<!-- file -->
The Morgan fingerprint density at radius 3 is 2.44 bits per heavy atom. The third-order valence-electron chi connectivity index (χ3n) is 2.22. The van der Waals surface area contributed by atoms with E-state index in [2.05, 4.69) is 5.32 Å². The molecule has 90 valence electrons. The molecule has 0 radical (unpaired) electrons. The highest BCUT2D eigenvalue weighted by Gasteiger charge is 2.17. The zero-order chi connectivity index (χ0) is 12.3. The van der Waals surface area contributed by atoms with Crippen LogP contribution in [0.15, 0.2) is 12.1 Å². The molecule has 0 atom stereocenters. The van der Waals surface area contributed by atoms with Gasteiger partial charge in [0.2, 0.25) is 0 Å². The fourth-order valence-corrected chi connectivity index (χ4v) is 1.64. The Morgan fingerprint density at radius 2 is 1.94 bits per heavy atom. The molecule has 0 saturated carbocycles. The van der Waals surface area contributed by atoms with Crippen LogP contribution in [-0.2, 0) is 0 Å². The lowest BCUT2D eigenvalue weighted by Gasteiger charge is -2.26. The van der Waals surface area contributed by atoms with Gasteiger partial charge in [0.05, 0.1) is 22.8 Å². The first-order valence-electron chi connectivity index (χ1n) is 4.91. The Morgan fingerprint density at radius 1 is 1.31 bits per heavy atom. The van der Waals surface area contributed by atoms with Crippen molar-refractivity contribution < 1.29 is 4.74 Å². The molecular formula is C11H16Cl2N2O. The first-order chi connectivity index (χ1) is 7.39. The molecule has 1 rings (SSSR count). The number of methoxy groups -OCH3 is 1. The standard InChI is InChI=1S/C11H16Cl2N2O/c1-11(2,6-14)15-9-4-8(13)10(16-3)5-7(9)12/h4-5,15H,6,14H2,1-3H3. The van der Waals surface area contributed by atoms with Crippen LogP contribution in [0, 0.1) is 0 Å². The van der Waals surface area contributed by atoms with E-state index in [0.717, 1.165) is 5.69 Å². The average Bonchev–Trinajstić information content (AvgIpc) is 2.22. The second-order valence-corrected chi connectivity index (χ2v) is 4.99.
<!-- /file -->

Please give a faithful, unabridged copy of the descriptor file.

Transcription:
The Morgan fingerprint density at radius 3 is 2.44 bits per heavy atom. The third-order valence-electron chi connectivity index (χ3n) is 2.22. The van der Waals surface area contributed by atoms with E-state index in [2.05, 4.69) is 5.32 Å². The molecule has 90 valence electrons. The molecule has 0 radical (unpaired) electrons. The highest BCUT2D eigenvalue weighted by Gasteiger charge is 2.17. The zero-order chi connectivity index (χ0) is 12.3. The van der Waals surface area contributed by atoms with Crippen LogP contribution in [0.15, 0.2) is 12.1 Å². The molecule has 0 atom stereocenters. The van der Waals surface area contributed by atoms with Gasteiger partial charge in [0.2, 0.25) is 0 Å². The fourth-order valence-corrected chi connectivity index (χ4v) is 1.64. The Morgan fingerprint density at radius 2 is 1.94 bits per heavy atom. The molecule has 0 saturated carbocycles. The van der Waals surface area contributed by atoms with Crippen LogP contribution in [-0.2, 0) is 0 Å². The lowest BCUT2D eigenvalue weighted by Gasteiger charge is -2.26. The van der Waals surface area contributed by atoms with Gasteiger partial charge in [0.05, 0.1) is 22.8 Å². The first-order valence-electron chi connectivity index (χ1n) is 4.91. The Morgan fingerprint density at radius 1 is 1.31 bits per heavy atom. The van der Waals surface area contributed by atoms with Crippen molar-refractivity contribution < 1.29 is 4.74 Å². The molecular formula is C11H16Cl2N2O. The first-order chi connectivity index (χ1) is 7.39. The molecule has 1 rings (SSSR count). The number of methoxy groups -OCH3 is 1. The standard InChI is InChI=1S/C11H16Cl2N2O/c1-11(2,6-14)15-9-4-8(13)10(16-3)5-7(9)12/h4-5,15H,6,14H2,1-3H3. The van der Waals surface area contributed by atoms with Crippen LogP contribution in [0, 0.1) is 0 Å². The van der Waals surface area contributed by atoms with E-state index in [0.717, 1.165) is 5.69 Å². The average Bonchev–Trinajstić information content (AvgIpc) is 2.22. The second-order valence-corrected chi connectivity index (χ2v) is 4.99.